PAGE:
Troy: Seven Voices

©2010, 2011 Jennifer A. McGowan

published in September 2010 Envoi.

I. Patroclus

Gold is heavy,
and chafes.

the fear of who I'm not
is effective,
the desperate pause
as I approach
making the thrust easy, and then
the soft sibilance
of blood on the ground.

Who'd have thought
one dice game
and a teenage crush
would lead to these endless forays
against the walls,
this skilled impersonation?

I've done more than fifty, I bet.
My arm is almost tired.
I stretch as Chiron taught us
crack my neck
and stride forward.

At last.

II. Greek Soldier

All we wanted
was to get a glimpse of her.
The one we'd come for. The one
made fools of kings
and warriors of farmers.

Each morning
before dawn
before the light could betray us
we'd scan the walls
and the tower windows
for a sight.

We never got one.
Throughout the years of fighting,
these years of boy into man
we dreamed. Silently
to each other we'd relate
our stories of her, the way she'd look sideways
and knees that never knew fear
would buckle. How her eyes
shone like lightning
and burned.

And how at the end
the one we'd all come to
we'd hear quiet footsteps
and the white fingers that closed our eyes
would be soft as featherdown
and one bright tear
would be our swansong.

III. Scamander

I have carried this weary leaf
from hoary mountain slopes over rocks
past thirsty roots and wading herons
past shoals of trout, silver-scaled,
to this broad plain. Now my waters swell
to flood. Armour and keepsakes sink.
I bring the detritus of flesh
with its seeping red
to the receiving sea
where all burdens are absorbed
and nameless.

IV. Astyanax

Just a moment of flight
was all there was.

V. Polyxena

Dear Achilles,

I didn't want this.
Not the fame,
not the long blue gaze
over my brother's body
that drowned us.

When I threw my bracelets down
from the tower to make up
Hector's ransom, I was throwing you away,
knowing you'd not survive him long.

I should have known
a self-love big as yours
wouldn't rest in an easy grave.
Even dead you must get
what you want.

So I dress
as if for my wedding
while Andromache and my women
mourn. But let me tell you,
my blood
will bring you no peace.

When I fall
I will fall with the weight of Troy
and my shade's arms
around your neck
will be a millstone.

VI. Cassandra

Listen to me: looks aren't everything,
but they help. Sixteen and cursed by a god-
well, that wasn't good, but once the walls fell
and knives were everywhere, a tear-stained
and pretty face was my ticket back to life.
A trophy's not the best option, but as a princess,
let's face it, I was born to belong to someone,
whatever name you put on it.

I look at these new and proud owners
and see beyond them to their deaths.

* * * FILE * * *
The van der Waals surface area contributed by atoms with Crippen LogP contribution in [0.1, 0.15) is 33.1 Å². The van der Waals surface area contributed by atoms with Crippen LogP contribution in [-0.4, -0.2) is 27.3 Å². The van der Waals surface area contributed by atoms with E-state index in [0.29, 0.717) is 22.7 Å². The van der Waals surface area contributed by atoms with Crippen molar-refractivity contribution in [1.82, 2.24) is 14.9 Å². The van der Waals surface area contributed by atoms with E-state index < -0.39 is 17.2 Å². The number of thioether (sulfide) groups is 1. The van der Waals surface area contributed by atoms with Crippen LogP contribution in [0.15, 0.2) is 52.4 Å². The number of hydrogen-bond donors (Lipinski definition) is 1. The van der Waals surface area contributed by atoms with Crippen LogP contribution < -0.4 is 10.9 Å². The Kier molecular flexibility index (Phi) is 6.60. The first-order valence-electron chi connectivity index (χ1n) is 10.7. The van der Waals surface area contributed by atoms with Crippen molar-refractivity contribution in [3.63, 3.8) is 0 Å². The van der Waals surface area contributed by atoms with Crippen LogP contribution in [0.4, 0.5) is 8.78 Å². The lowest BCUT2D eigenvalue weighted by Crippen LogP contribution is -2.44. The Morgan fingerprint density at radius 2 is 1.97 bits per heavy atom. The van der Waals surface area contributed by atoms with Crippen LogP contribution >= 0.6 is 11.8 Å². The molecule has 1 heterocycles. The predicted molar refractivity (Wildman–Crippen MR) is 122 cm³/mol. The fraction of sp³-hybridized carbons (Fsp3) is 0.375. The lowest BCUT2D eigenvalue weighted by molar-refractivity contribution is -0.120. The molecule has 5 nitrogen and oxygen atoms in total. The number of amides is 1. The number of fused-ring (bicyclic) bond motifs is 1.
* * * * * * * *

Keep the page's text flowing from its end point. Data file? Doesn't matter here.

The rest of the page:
Some by women's hand; some by fire;
others by neglect, as war wounds infect
and incapacitate. Agamemnon, now,
he goes home to a story
they'll be telling for years. He's forgotten
he married Helen's sister,
who comes with her own price
and a lifetime grudge of being second.

The shadows of Troy are long. What they touch
will falter. The gods must have tragedy.
Speaking of which, my vision clouds again:
I hear screams and tears
and the thunk of the axe.
It shouldn't come as surprise
that I'm as mortal as you are,
but, like you, I don't listen.

VII. Hecuba

Ancient bitch, empty dugs-
battling for scraps, for
the smallest thing to crunch
between blunted teeth.

You'd think, wouldn't you,
that fifty sons would be enough.
That one would be left.
Instead, pyre after pyre,
when I even got that,
and a husband cut down at the altar.
An embarrassment of corpses.

Not that I was embarrassed.
They all fought well. We weren't the invaders.
Only Paris, smitten, young,
not old enough not to pray,
believed a promise. He always was a fool,
but he had the sweetest voice
and a smile would charm you
every time.

So fifty sons dead. Good as.
My daughters? I can't bear to think.
I should have listened to Cassandra,
looked that gift horse in the mouth,
something. Anything.

But the gods
in their slanted pity
changed me to run through the night
and whine.

And I did run. To the bowels of boats,
hiding in cargo, then on land
through forests, valleys, even backyards
if the night was thick enough.
I followed the Greeks' bloody footsteps
with my own raw ones.

On these black slopes now
under a hunter's moon
I stalk their children
and howl curses
to ever darker
and more ancient gods.

Author's note

Hecuba and Cassandra are fairly well-known mythological figures. Polyxena was another daughter of Hecuba's, and another woman with whom Achilles fell in love. His shade returned to the battlefield and demanded that Polyxena be sacrificed to him.

Patroclus was the best friend (and some say lover) of Achilles who, when Achilles threw one of his many temper tantrums and refused to fight, donned Achilles' armour and went out onto the battlefield, ultimately resulting in his own death.

The Scamander was the river that flowed by Troy.

Astyanax was the infant son of Hector and Andromache. Achilles' son Neoptolemus threw him off the walls of Troy.

Further reading